The security incident on Twitter on Wednesday left a lot of people wary of crypto and bitcoin in particular. While the social media company has investigated and fixed security loopholes, its share price on the stock market has decreased significantly by almost 4 percent. 2020 as in the past years, cryptocurrency hacks are not without blame. After the incident, the hacker walked away with nearly $116,000 laundered money.
However, these hacks also fuel a movement dubbed “Ban Bitcoin;” arguing that the absence of bitcoin would lay the foundation of a scam-free World. Mainly because some critics believe that bitcoin is the most loved incentive for scams. The fact that the bitcoin blockchain is encrypted and transactions seem to be untraceable, bitcoin haters have turned to claim that the coin allows criminals to supposedly hide their trail. On the other hand, several bitcoin fanatics have come out to dismiss the hack as a colluded event to outlaw bitcoin.
“Why?”They are asking,
Could cybercriminals bypass Twitter’s two-factor authentication just like that and hack into high-profile individuals. Some allegedly questioned why hackers did not take over President Trump ‘s active twitter account.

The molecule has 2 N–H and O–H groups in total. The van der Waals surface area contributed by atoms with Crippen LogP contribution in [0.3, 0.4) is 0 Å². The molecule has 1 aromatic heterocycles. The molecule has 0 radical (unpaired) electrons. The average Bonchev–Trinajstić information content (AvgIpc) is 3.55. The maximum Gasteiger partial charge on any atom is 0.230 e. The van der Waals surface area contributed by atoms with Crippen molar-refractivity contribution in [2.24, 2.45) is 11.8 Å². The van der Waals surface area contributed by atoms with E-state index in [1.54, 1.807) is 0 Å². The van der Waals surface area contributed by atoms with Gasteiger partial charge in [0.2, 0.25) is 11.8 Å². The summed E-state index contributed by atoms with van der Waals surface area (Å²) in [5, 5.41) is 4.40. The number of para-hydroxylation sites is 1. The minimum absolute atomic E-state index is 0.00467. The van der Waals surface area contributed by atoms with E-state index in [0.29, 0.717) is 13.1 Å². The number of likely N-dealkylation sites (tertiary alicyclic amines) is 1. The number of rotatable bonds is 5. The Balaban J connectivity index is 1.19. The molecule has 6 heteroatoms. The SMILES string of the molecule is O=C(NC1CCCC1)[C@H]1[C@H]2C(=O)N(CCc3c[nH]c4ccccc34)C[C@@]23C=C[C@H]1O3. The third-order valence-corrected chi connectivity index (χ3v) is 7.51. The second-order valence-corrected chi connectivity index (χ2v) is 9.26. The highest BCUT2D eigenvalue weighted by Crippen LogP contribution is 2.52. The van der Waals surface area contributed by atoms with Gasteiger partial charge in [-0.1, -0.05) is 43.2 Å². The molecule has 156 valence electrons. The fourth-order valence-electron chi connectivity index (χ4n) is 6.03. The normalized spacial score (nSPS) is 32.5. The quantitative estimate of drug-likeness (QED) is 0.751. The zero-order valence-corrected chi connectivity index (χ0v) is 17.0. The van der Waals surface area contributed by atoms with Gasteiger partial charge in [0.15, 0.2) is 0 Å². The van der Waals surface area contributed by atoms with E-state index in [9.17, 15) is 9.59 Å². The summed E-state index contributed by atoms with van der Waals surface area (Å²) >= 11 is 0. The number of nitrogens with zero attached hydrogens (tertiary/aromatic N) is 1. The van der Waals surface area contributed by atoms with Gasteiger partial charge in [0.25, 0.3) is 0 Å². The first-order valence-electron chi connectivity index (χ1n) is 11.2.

It’s impossible, however, to ban bitcoin. The Federal Bureau of Investigation is leading the Twitter probe. Which, by far, seems to be one of the worst social media attacks in history. Crypto analysts believe that leading exchanges, such as Binance and Okex, have the opportunity to track the recipient of the $116,000 sent by approximately 300 people in the four-hour record hack.
$1.4 Billion of Laundered Money in the Hands of Crypto
It’s a Peckshield Security Company report that has revealed exchanges are the recipient of at least $1.4 billion of the world’s laundered money this year.
The report highlighted data collected from online and offline sources over the past year. Following a thorough verification and analysis of the data, the company identified at least 100 million transaction addresses. Approximately 50 million major crypto addresses were identified at exchanges. The company then ranked the exchanges according to the amount of stolen cash they contained and found the top ten included: Coinbase, Bithum, HaoBTC, Luno, Bitmex, Gate.io, ZB, Okex, Binance and Huobi.
Peckshield suspected crypto wallets containing illicit money related to the dark web economy gambling and hacker attacks. A large segment of which included funds stolen during major crypto and exchange hacks.